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Carb Screw identification help

14942 Views 13 Replies 6 Participants Last post by  Russandkava
I have been reading for the last couple of hours, I did use google to search the older forums.



I have a question as quite honestly I am new to carborated motors. I have worked on cars and my last bike I owned that I messed with was before I cared or even knew to be concerned with these things. Previous to this new TW I had a few quads, they were so new it was a non issue.



I have the first TW which is a 2006. I have read time and time again that they are most likely too lean from the factory.



I see a lot of info on the older carbs and am so new at this I don't completely understand the difference. Also a lot of posts are not for newbies like me and don't have pictures!









MY QUESTION:



At Bikebandint they have the exploded view of my 2006 Tw200 carb:



http://www.bikebandit.com/houseofmotorcycles/2006-yamaha-motorcycle-tw200v-tw200/o/m7782







What screw am I turning the suggested 2.5 - 2.75 turns out as a starting point?



Is it screw # 27 "Air Screw Set"





Or is it screw #16 "pilot Screw set"





The reason I am confused is that I have been reading it that the idle or air set screw is under the plug on the bottom of the carb... but according to this parts breakdown the pilot screw is under the plug and on the bottom.



I am not sure if the newer carbs changed the location or if I am just incorrect in my understanding.









I realize I will gently screw it in till it bottoms and count where I began, in case I have to go back, and then turn it 2.5 to 2.75 turns out and see how she runs.



There is no big issue right now, it even starts without the choke on for the most part. However I am afraid that under a load or when me and the wife are both on the bike (<320 lbs) that we may put more stress on the motor if its lean. I would rather lose a bit of mileage and keep the engine colder.





Its greatly appreciated.



Thanks
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What screw am I turning the suggested 2.5 - 2.75 turns out as a starting point?


Bottom view of the TK carb, 2001 and newer TW's:







Different names for the same thing. I usually call it the idle mixture screw. It regulates the flow of fuel through the pilot jet (which is inside the carb).



My stock idle screw setting was 1 3/4 turns. Everyone's setting may be slightly different. I believe Qwerty has posted instructions on how to set the idle screw.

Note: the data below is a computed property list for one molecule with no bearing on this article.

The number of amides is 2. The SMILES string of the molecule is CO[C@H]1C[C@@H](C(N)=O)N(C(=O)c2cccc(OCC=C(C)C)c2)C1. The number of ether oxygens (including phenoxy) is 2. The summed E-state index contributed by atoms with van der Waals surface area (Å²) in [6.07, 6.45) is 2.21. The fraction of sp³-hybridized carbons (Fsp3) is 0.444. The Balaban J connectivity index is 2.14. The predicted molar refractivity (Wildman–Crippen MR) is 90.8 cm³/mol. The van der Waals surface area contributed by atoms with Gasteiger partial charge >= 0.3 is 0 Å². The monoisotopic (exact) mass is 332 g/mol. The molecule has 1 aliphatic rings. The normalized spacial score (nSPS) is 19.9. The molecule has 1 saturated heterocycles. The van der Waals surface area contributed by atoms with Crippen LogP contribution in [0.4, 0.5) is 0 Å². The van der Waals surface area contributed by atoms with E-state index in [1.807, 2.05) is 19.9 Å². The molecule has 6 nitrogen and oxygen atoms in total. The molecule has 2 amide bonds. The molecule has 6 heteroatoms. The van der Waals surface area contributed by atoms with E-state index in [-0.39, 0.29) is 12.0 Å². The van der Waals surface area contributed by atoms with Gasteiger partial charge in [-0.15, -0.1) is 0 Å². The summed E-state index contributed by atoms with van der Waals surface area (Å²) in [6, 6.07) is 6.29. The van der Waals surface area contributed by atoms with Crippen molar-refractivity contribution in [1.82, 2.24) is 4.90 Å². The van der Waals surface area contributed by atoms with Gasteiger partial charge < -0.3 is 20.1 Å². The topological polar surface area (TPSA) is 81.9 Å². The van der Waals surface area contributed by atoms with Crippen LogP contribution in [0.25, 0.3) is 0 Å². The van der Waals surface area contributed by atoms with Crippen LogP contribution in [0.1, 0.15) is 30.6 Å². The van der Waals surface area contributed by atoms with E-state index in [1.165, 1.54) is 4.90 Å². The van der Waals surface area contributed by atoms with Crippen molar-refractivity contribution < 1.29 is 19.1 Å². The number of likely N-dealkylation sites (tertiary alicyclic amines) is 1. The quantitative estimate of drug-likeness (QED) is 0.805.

jb
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Did the plug just pull out with the screw or do have to drill it at all?
The plug has a tiny hole in it. I used a thin self tapping screw to screw into that hole, then gently rocked the screw side to side and pulled with the pliers. It came right out.



You can enlarge the small hole with a drill bit if you like. Just don't drill too deep. The plug is ~2mm thick.



jb
Since we are on ID the carb screws, which one is the float chamber drain screw? 0 service manual it says "drain the carb with the drain screw" but there's no reference in any dia I thought it should be #27, but it is labeled as air screw set - that doesn't seem correct...
Hi Wes, the label on the parts diagram is wrong. The one labeled "air screw" is really the float bowl drain screw.







On the TK carb there is no air screw, only a fuel mixture screw.



jb
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So is the adjustment method different then for adjustments, or even a re jet?
I'm not sure if I understand your question. The method for adjusting the idle mixture screw is the same.



If you are going to rejet, or add shims (washers) to the fuel (main jet) needle, that should be done first.



Adjustment of the idle mixture screw should be done last. Any change in jetting or raising the needle will change the setting of the idle screw.



If you make no changes to the stock jets or needle, then adjusting the idle mixture screw is all you do.



From the factory, the stock setting is a bit lean. Usually you only need to open the screw a half turn or so in order for the bike to start easier and run a bit cooler.



Temperature, humidity, and altitude all affect the idle screw setting. That's why each bike may have a slightly different number of turns.



jb
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...carb with no air screw then different for adjustments, or a rejet?
There is no air screw on the older style carb either, as far as I can tell from the parts diagram, only an idle mixture screw which they call the pilot screw.



I believe the confusion is coming from the mislabeling of the float bowl drain screw as the air screw, which has nothing to do with adjusting the idle circuit.



Hope some of this helps.



jb
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